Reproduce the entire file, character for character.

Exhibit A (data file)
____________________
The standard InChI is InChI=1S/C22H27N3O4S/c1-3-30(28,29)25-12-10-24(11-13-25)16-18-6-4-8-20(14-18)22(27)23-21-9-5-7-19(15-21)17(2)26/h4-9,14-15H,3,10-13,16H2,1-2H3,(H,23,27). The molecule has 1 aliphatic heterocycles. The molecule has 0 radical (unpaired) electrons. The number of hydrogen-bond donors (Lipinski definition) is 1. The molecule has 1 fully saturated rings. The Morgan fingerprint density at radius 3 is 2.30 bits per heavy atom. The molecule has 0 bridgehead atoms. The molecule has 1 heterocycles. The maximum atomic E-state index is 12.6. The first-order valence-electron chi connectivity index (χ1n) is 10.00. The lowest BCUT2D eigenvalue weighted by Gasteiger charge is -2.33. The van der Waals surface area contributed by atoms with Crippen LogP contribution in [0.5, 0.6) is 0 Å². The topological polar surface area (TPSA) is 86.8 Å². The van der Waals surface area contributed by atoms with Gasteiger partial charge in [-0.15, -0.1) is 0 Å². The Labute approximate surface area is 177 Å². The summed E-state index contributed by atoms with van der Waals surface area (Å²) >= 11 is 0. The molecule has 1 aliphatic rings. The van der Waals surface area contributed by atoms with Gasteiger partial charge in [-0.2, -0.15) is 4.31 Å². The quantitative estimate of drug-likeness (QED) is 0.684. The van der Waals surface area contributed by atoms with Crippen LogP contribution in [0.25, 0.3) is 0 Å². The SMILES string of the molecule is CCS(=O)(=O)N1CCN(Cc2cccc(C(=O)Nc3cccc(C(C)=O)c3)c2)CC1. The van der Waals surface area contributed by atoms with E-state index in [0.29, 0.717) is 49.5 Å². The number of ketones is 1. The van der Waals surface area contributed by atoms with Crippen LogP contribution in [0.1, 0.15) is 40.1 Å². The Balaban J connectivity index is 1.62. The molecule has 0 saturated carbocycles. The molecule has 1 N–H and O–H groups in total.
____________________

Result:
The standard InChI is InChI=1S/C22H27N3O4S/c1-3-30(28,29)25-12-10-24(11-13-25)16-18-6-4-8-20(14-18)22(27)23-21-9-5-7-19(15-21)17(2)26/h4-9,14-15H,3,10-13,16H2,1-2H3,(H,23,27). The molecule has 1 aliphatic heterocycles. The molecule has 0 radical (unpaired) electrons. The number of hydrogen-bond donors (Lipinski definition) is 1. The molecule has 1 fully saturated rings. The Morgan fingerprint density at radius 3 is 2.30 bits per heavy atom. The molecule has 0 bridgehead atoms. The molecule has 1 heterocycles. The maximum atomic E-state index is 12.6. The first-order valence-electron chi connectivity index (χ1n) is 10.00. The lowest BCUT2D eigenvalue weighted by Gasteiger charge is -2.33. The van der Waals surface area contributed by atoms with Crippen LogP contribution in [0.5, 0.6) is 0 Å². The topological polar surface area (TPSA) is 86.8 Å². The van der Waals surface area contributed by atoms with Gasteiger partial charge in [-0.15, -0.1) is 0 Å². The Labute approximate surface area is 177 Å². The summed E-state index contributed by atoms with van der Waals surface area (Å²) >= 11 is 0. The molecule has 1 aliphatic rings. The van der Waals surface area contributed by atoms with Gasteiger partial charge in [-0.2, -0.15) is 4.31 Å². The quantitative estimate of drug-likeness (QED) is 0.684. The van der Waals surface area contributed by atoms with Crippen LogP contribution in [0.25, 0.3) is 0 Å². The SMILES string of the molecule is CCS(=O)(=O)N1CCN(Cc2cccc(C(=O)Nc3cccc(C(C)=O)c3)c2)CC1. The van der Waals surface area contributed by atoms with E-state index in [0.29, 0.717) is 49.5 Å². The number of ketones is 1. The van der Waals surface area contributed by atoms with Crippen LogP contribution in [0.1, 0.15) is 40.1 Å². The Balaban J connectivity index is 1.62. The molecule has 0 saturated carbocycles. The molecule has 1 N–H and O–H groups in total.